Status: Medical News
The journal Public Library of Science Medicine is publishing a special series of articles
devoted to the practice of "diseasemongering": when pharmaceutical companies invent diseases, or market cures for benign conditions, in order to sell more drugs. The Times, reporting on the special issue
, writes that:
conditions such as female sexual dysfunction, attention deficit hyperactivity disorder (ADHD) and “restless legs syndrome” have been promoted by companies hoping to sell more of their drugs. Other minor problems that are a normal part of life, such as symptoms of the menopause, are also becoming increasingly “medicalised”, while risk factors such as high cholesterol levels or osteoporosis are being presented as diseases in their own right, according to the editors.
In Hippo Eats Dwarf
I wrote about a similar issue: how the plastic surgery industry has created medical names for various "disorders" and "deformities" that are actually perfectly normal, healthy body shapes. Examples include "batwing disorder" (loose skin under the arms), "violin deformity" (wide hips), "hypomastia" (small breasts), and "ptosis" (saggy breasts).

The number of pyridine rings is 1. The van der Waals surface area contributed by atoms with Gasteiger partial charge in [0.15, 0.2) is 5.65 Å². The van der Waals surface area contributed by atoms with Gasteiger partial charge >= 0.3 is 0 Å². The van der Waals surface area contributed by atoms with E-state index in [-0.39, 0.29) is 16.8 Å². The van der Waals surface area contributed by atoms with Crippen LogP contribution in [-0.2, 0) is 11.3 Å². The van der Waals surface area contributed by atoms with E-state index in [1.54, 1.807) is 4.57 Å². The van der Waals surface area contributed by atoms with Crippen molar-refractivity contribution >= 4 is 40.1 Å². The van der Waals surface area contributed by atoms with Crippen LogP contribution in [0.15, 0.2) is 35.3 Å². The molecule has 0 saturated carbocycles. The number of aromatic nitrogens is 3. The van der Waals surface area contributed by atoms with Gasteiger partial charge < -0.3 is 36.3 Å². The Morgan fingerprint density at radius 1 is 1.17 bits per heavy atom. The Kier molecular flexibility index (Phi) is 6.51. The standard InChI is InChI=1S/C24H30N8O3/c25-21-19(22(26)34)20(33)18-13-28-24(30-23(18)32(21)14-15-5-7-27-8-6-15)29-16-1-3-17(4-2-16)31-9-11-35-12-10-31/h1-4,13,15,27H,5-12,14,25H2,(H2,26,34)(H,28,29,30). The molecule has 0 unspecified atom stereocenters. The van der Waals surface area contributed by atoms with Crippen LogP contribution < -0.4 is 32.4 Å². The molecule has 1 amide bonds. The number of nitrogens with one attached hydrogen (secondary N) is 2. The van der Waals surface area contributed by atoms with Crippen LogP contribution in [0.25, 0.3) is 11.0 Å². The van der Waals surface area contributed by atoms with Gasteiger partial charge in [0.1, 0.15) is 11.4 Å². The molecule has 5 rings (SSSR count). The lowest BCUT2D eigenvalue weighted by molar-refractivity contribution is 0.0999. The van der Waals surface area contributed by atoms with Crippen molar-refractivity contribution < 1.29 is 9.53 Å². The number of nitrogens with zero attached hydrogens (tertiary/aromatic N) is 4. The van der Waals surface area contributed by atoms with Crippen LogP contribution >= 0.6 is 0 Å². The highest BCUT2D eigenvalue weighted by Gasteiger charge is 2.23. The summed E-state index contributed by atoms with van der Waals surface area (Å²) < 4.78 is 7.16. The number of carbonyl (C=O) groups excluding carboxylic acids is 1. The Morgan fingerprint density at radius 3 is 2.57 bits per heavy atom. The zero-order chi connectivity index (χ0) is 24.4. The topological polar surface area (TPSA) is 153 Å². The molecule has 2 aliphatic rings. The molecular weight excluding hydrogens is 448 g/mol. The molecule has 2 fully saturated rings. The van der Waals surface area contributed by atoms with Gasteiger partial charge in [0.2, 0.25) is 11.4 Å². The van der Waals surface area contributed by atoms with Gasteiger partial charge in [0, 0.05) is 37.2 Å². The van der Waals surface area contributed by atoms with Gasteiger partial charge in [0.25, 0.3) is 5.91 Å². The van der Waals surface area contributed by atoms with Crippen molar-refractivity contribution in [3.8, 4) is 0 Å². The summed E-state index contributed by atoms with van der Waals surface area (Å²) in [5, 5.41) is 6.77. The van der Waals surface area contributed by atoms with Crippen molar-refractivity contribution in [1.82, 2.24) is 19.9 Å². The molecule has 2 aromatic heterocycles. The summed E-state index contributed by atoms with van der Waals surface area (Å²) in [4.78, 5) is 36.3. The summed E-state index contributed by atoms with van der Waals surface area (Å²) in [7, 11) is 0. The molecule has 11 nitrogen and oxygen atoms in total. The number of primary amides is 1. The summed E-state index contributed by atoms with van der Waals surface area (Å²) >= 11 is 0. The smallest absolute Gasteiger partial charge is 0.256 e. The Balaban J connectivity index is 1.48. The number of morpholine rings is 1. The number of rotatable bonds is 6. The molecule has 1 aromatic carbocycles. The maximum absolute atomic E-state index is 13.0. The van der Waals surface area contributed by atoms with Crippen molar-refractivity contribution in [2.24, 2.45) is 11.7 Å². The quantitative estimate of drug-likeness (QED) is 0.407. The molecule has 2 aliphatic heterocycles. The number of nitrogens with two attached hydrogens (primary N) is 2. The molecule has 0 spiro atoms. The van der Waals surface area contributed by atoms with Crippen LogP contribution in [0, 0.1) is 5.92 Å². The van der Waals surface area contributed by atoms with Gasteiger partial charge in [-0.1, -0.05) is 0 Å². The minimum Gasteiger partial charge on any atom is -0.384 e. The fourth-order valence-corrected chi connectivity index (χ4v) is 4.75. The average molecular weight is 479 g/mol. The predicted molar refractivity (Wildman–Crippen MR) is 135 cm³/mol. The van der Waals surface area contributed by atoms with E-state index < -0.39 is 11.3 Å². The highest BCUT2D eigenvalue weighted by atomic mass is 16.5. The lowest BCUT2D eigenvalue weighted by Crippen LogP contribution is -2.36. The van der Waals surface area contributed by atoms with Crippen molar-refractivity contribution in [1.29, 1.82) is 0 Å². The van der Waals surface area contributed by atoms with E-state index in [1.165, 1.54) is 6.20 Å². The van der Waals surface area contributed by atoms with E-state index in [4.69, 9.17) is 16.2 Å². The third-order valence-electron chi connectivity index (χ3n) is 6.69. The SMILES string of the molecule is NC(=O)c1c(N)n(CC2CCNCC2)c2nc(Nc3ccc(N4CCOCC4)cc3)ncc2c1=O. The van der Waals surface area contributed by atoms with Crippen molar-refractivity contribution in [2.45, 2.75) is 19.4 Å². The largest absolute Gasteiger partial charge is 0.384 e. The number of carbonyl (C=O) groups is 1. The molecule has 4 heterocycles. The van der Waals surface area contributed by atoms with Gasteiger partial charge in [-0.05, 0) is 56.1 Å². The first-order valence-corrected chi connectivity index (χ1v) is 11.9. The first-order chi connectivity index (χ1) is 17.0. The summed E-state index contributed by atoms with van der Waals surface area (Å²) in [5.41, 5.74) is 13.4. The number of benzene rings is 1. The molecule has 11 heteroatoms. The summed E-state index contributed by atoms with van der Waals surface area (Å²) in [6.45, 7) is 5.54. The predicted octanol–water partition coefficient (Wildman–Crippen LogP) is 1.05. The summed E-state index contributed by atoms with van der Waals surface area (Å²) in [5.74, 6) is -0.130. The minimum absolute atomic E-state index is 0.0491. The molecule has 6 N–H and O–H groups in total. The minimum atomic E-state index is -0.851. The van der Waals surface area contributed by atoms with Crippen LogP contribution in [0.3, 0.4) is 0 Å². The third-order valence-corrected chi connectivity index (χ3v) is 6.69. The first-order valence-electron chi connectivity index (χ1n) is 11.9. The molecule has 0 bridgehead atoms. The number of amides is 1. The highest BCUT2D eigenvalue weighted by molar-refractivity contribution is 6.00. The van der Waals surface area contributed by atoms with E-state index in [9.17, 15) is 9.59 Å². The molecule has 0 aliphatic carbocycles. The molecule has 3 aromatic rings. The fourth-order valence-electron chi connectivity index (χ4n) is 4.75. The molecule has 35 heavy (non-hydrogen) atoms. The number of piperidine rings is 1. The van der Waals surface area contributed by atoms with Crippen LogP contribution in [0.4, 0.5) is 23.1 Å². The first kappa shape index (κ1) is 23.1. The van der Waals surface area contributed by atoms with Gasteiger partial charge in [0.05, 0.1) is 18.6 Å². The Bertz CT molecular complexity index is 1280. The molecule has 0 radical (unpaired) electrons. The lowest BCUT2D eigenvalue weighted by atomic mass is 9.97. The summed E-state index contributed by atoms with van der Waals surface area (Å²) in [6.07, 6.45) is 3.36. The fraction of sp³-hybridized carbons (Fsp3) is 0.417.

In related news, investigators have found that drug studies sponsored by corporations are invariably skewed to favor the study sponsors
. Industry studies will use tricks such as using too low a dose of a competitor's drug, or massaging statistics to get the results they want. In other words, you can't trust the pharmaceutical industry (no surprise there), since whenever they have to choose between profits and quality health care, they always seem to favor profits.